Medical-device maker ResMed (NYSE:RMD) reported its fiscal fourth-quarter results after the market closed on Tuesday, Aug. 1. The continuous positive airway pressure (CPAP) pioneer reported modest top-line growth when compared with last quarter, but margin improvements help drive better-than-expected results on the bottom line. 

Let's take a closer look at the company's results to get a better sense of how it fared during the period.

chronic osbructive pulmonary disease written on pad with pen and drugs

Image source: Getty Images.

ResMed fiscal year 2017 Q4: The raw numbers


Q4 2017

Q3 2016

Year-Over-Year Change


$556.7 million

$518.6  million


Non-GAAP net income

$109.6 million 

$104.4 million






EPS = earnings per share. Data source: ResMed. 

What happened with ResMed this quarter?

  • Revenue of $556 million was pretty much exactly what Wall Street had expected.
  • Revenue from Brightree, the company's recently acquired software solution, grew in the low double digits to $36.2 million.
  • Excluding acquisitions, Resmed posted organic revenue growth of 6% for the period.
  • Gross margin improved by 100 basis points to 58.2%.
  • Spending on selling, general, and administrative costs rose 10% year over year.
  • Non-GAAP EPS of $0.77 was three cents higher than what market watchers had predicted.
  • The dividend payment was raised by 6%. The new quarterly payout is $0.35 per share.
  • Resmed made two small tuck-in acquisitions during the quarter to support its rollout of Brightree.

On the product front, Resmed launched a new full-face mask called the AirTouch UltraSoft during the quarter. The mask features a memory-foam cushion and is designed to addresses the primary reason patients stop using a CPAP machine: discomfort. 

Management also noted that it is seeing "excellent initial demand" for its new AirMini pump, which is the smallest CPAP solution on the market.

What management had to say

Commenting on the quarter, ResMed's CEO Mick Farrell stated:

We finished the year with solid constant currency revenue growth, fueled by sales of our devices, masks, and software-as-a-service revenue from Brightree. During the quarter, we made two acquisitions to augment our Brightree solutions, we presented and published results from clinical studies in sleep and COPD, and we launched two new products: AirTouch -- the softest CPAP mask from ResMed; and AirMini -- the world's smallest CPAP.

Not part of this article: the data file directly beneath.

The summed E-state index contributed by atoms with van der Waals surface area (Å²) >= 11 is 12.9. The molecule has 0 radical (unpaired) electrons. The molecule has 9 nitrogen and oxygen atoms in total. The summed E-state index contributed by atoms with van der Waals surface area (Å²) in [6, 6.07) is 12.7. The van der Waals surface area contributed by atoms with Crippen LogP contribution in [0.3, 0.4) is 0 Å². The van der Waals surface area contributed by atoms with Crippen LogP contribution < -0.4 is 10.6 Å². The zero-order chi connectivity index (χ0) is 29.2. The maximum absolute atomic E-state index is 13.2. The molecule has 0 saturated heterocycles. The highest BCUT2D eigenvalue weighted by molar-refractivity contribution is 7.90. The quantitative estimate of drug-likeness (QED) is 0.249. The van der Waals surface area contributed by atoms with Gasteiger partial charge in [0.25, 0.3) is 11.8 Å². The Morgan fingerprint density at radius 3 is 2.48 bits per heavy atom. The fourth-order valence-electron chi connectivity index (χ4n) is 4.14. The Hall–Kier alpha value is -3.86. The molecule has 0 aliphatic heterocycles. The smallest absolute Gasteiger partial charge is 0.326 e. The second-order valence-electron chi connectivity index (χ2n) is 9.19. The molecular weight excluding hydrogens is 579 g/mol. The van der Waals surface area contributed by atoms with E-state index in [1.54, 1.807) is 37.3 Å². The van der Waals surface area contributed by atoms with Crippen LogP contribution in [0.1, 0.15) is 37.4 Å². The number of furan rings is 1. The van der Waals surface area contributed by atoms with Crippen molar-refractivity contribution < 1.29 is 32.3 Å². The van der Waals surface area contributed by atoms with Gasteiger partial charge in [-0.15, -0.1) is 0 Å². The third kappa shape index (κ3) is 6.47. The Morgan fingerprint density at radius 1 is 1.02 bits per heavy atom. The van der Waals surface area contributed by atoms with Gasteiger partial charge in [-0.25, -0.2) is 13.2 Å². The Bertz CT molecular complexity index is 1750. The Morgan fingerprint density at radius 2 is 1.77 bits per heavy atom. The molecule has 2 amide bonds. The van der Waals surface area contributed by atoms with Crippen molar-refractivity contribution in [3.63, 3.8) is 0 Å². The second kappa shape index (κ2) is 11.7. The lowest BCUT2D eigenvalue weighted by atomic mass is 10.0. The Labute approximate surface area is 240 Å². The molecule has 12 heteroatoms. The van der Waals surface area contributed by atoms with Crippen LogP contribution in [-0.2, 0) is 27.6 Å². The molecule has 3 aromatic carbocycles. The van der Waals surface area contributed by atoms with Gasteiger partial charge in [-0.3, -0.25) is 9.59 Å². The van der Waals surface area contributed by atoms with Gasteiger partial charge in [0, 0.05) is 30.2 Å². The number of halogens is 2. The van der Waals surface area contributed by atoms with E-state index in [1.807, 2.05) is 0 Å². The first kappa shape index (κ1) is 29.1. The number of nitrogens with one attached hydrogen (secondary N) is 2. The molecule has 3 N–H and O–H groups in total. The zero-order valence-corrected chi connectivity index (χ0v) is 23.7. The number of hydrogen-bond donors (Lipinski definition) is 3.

He also stated that the announced dividend increase reflects the board's confidence in the company's ability to meet its long-term business objectives.

Looking forward

Despite posting better-than-expected results, ResMed's shares fell by more than 6% on the trading day following the earnings release. While the source of the decline isn't entirely clear, it is possible that investors were spooked by ResMed's spending plans in the upcoming fiscal year. On the plus side, management stated that it expects spending growth on selling, general, and administrative expenses to moderate over the course of the year. The figure currently stands at 27% of revenue and is expected to drop to 26% by the end of the fiscal year. However, those gains might not trickle down to the bottom line, because the company plans on ramping up research-and-development spending, from 6.6% of revenue today to 7% to 8% for fiscal 2018.

Regardless of the short-term hit to the share price, Farrell let investors know that the company remains squarely focused on delivering for all its stakeholders over the short and long term:

We are well positioned for fiscal year 2018, and we continue to work on a pipeline of new products and connected care solutions for sleep apnea, COPD, neuromuscular disease, and other clinical adjacencies. We are positioning the company for long-term growth for 2020 and well beyond as we refine our operating model, better enabling customer insights to power our product and service solutions team's developments and then drive even better sales execution. We continue to bring our strategy into action for the benefits of physicians, providers, [and] payers and, most importantly, to improve the lives of tens of millions of sleep apnea and COPD patients around the world.

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